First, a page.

(CS/AFP) Cultivating GM crops will remain forbidden in Luxembourg, despite EU lawmakers clearing the way for member states to decide for themselves whether they want to grow genetically modified foods.
The vote at the EU Parliament in Strasbourg on Tuesday came after years of dispute, with member states split over the use of GMOs.
The compromise decision passed by 480 MEPs allows member states to ban GMOs on environmental policy considerations, even if the crop has already been cleared on health and safety ground at EU level.
Governments can also cite other reasons such as town and country planning, land use, agricultural policy, public policy, or possible socio-economic impacts as reasons to refuse permission. This clause in particular was welcomed by Luxembourg's government, saying it gave a wider scope to the ground of refusal.
Luxembourg MEPs split
Luxembourg Environment Minister Carole Dieschbourg had previously criticised the proposal, saying countries should not have to justify why they do not want to introduce GM crops. She also advocated a joint EU approach, rather than a patchwork of regulations in different member states.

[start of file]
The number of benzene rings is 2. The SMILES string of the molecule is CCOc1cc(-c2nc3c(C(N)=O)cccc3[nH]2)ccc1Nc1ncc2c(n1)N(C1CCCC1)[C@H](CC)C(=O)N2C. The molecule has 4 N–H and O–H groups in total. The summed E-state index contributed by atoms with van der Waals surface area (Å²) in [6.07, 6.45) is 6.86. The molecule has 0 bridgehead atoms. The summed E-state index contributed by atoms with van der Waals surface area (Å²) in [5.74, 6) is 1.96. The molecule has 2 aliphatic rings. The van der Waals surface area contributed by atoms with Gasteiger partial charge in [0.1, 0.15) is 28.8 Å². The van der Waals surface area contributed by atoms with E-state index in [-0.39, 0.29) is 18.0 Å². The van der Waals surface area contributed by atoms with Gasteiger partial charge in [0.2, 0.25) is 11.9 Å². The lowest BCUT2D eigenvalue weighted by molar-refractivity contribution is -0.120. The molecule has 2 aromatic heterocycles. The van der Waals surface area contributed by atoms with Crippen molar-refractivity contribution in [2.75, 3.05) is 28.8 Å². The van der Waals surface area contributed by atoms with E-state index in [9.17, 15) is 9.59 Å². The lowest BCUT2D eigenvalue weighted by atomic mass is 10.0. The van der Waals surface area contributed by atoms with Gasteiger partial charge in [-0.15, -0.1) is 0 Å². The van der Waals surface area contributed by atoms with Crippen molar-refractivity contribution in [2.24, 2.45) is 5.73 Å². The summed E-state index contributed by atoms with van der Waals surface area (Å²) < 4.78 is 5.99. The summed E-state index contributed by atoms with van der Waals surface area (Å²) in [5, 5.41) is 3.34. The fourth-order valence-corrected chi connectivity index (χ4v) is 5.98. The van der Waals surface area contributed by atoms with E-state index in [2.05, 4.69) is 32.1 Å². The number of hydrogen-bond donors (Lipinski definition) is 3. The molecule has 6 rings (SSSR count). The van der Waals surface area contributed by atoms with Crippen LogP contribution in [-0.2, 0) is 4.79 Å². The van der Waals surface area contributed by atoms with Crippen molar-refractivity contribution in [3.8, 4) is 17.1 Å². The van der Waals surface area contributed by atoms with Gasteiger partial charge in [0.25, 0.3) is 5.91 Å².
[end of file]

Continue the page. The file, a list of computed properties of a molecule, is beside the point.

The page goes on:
The Green politician said last year that the agreement facilitates procedures for GM crop distributors and voiced fears that the voice of anti-GMO countries in the EU would be weakened by the new law. Additionally, she said that because of its geographic locations, Luxembourg might not be safe from GMO pollen.
Following the vote, the ministry welcomed additional provisions to prevent cross-border GMO contamination, by installing buffer zones in border regions.
In June 2014, Dieschbourg abstained from a vote on the bill at the EU Environment Council. Luxembourg MEPs on Tuesday were split on the issue, with Claude Turmes (Greens) and socialist Mady Delvaux-Stehres abstaining, while Georges Bach, Frank Engel and Viviane Reding (CSV/EPP), as well as Charles Goerens (DP/ALDE) voted in favour.
Supporters of GMO products meanwhile had argued that individual member states should not be allowed to refuse the crops if EU health authorities approved them.
Currently, only Monsanto's MON810 maize is grown in some member states. Two other corn types and BASF's Amflora potato, while approved by the EU, have been abandoned.
In 2013, US biotech giant Monsanto said it would no longer seek clearance for new GMO products in the EU.